Infants admitted to the neonatal intensive care unit (NICU) have a higher incidence of congenital hearing loss as compared to the healthy newborn population [1, 2]. Several risk factors have been associated with this increased risk [36]. Moreover, preterm infants often have a delayed maturation of the auditory system as compared to term infants. This results in a vulnerable population regarding audiologic problems.

The I–V interval is often used as a measure of auditory maturation to describe the central conduction time. It is reported to be increased in preterm infants as compared to term infants [79]. The I–V interval shows an age-dependent decline up to about 2 years of age [1012]. Explanations for the normalization of the I–V interval are increased myelination or increased synaptic efficacy [8, 10, 1215]. Although it is known that infants admitted to NICUs are at higher risk of developing perinatal complications and abnormal maturational processes, the incidence of prolonged I–V interval in NICU infants who failed neonatal hearing screening is unknown.

What this study adds is the incidence of prolonged I–V interval in a large cohort of NICU infants after failing neonatal hearing screening. We also investigated whether there is a correlation between prolonged I–V interval and elevated auditory brainstem response (ABR) thresholds. The development of these parameters over time was followed to study the auditory maturational changes.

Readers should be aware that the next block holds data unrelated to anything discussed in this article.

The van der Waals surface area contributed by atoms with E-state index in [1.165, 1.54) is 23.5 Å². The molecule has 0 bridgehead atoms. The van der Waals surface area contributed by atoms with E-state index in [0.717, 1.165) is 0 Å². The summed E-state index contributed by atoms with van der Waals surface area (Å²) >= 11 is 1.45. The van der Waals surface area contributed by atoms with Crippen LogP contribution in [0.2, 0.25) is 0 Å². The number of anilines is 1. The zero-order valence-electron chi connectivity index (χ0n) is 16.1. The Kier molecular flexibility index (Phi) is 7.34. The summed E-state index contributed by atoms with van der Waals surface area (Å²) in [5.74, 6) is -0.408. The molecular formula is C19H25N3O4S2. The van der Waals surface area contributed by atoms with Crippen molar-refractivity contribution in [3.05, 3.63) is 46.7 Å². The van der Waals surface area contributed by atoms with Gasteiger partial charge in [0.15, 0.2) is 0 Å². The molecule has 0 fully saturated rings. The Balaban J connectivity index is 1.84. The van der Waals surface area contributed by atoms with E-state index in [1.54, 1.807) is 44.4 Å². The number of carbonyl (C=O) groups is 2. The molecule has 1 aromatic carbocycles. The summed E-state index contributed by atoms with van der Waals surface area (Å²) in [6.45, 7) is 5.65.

Patients and methods
Patients

The Sophia Children’s Hospital is a tertiary care center in Rotterdam, the Netherlands. In 2008, the life birth number in the Netherlands was 184,634, of which 4,003 infants required NICU care of which 639 were admitted to the NICU at Sophia’s Children Hospital.

In the Netherlands, all infants admitted to the NICU longer than 24 h undergo standard hearing screening by means of automated auditory brainstem responses (AABR). The first AABR screening is usually conducted upon discharge from the NICU. In case of unilateral or bilateral failure on AABR screening, AABR measurement should be repeated before 6 weeks corrected age (46 weeks post-conceptional age). Upon second AABR failure children are referred for audiologic evaluation. This audiologic evaluation consists of ABR, transient evoked otoacoustic emissions (TEOAEs) and tympanometry measurement. After diagnostic evaluation, all infants are seen by an experienced audiologist and otorhinolaryngologist. This should ideally take place before 3 months corrected age (52 weeks post-conceptional age).